One of my favorite talks from Ciudad de las Ideas was presented by Dambisa Moyo, a brilliant economist from Zambia whose focus on poverty, development, and economic cooperation has been recognized, although not always accepted, throughout the world.
The idea of economic cooperation between rich and poor has its antecedents in the postwar period. It's a romantic idea that has created illusions but offered poor results. In short, cooperation is a form of charity of the rich economies aimed at the poor economies -- and, as you, the readers of this blog know, at Grupo Salinas, we do not believe in charity as a long-term solution to social problems, although in special circumstances it is necessary.
Moyo believes that the resources provided to Africa over the past 50 years have only intensified its poverty. From her point of view, development aid promotes insurmountable distortions in the functioning of the markets.
For Dambisa Moyo, who authored Dead Aid, the trillion dollars that have been transferred in the last five decades, have only exacerbated poverty in Africa.
According to Moyo, these resources have only led to corruption, lack of accountability, and ensured the continuation of undemocratic and repressive governments.
These trillion dollars have also resulted in the lack of viable mechanisms for development, such as a market economy and the emergence of entrepreneurs. All this comes together to explain a complete lack of investment and infrastructure, the perpetuation of poverty, in a nutshell.
In a past entry, I discussed work of Paul Collier, who corroborates these observations, in speaking of the "useful idiots" who are against trade between rich and poor countries, but instead urge greater transfers of resources.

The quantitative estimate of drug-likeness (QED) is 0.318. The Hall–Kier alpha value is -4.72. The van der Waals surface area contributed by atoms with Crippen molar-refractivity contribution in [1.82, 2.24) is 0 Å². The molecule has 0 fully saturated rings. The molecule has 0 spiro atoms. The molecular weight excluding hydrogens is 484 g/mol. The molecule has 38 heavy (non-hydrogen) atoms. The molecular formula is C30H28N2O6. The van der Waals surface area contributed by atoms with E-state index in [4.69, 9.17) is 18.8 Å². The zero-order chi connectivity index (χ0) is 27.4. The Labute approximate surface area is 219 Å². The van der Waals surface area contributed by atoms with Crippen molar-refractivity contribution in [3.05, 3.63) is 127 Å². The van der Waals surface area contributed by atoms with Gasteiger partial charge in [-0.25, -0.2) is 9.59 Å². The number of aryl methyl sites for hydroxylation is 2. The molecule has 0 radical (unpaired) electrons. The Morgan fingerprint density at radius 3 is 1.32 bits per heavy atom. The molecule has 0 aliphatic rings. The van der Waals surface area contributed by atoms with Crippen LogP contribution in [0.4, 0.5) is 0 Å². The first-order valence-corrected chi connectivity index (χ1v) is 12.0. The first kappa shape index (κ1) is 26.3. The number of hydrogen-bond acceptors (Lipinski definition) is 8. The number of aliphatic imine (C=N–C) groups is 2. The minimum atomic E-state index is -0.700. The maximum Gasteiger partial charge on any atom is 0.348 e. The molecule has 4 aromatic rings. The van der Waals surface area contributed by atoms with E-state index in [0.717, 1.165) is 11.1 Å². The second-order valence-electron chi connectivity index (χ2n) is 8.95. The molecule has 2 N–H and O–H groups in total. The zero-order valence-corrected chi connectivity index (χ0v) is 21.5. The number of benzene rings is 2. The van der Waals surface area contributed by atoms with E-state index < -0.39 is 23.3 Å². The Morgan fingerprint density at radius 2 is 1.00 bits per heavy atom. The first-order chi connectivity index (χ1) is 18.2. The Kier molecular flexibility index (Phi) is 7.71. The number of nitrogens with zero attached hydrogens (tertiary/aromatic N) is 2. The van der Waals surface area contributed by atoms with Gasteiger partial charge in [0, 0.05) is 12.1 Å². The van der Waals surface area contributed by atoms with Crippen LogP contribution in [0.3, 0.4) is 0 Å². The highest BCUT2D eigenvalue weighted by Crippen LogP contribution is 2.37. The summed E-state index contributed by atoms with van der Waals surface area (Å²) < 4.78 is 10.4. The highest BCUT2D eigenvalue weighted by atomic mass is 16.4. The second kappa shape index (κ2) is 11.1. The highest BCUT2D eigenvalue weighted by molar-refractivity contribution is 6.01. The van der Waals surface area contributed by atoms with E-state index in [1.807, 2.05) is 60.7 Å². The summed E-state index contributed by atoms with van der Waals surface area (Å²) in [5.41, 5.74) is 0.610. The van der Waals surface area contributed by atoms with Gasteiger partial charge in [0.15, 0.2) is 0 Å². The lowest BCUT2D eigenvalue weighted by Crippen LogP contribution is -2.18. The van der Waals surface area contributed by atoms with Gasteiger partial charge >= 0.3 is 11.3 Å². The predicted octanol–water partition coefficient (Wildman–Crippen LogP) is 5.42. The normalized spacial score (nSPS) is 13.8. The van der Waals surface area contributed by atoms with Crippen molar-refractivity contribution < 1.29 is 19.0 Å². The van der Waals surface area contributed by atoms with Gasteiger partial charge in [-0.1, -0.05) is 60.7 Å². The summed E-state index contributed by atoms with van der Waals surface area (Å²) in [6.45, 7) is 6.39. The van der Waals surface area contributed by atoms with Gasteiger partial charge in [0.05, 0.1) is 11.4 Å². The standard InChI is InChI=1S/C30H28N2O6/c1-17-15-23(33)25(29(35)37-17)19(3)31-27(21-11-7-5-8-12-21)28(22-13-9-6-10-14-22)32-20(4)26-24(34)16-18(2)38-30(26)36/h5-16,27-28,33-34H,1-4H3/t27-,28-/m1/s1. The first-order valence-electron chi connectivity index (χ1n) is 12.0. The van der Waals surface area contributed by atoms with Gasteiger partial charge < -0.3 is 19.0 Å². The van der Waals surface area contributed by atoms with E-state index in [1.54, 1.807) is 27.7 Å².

I have said on numerous occasions that the five billion people at the Base of the Pyramid require tools of progress and access to markets, not charity.
Dambisa Moyo argues that charity is a slap in the face that reminds you that you cannot create wealth by yourself. She suggests to the advanced countries that if they really wish to help the African continent, they need to think in terms of more efficient policies, because what Africa needs is not charity but the opportunity to market its products and productive investments.
This message is not welcome among international aid agencies, whose bureaucracies live precisely to get a fraction of these resources, but as Einstein reminds us, the definition of insanity is doing the same things and expecting different results.
I hope that my readers will agree that the base of the pyramid needs tools such as good quality education and health care, accessible credit and savings, insurance, means of transportation, and connectivity, among other powerful instruments that multiply their productivity and enhance their enormous energy.
I invite you to rethink the problem of poverty and to reflect on how we can tackle the underlying causes with effective tools. It is incumbent upon us to imagine a better future, and then find a way to achieve it. Let's think about it.
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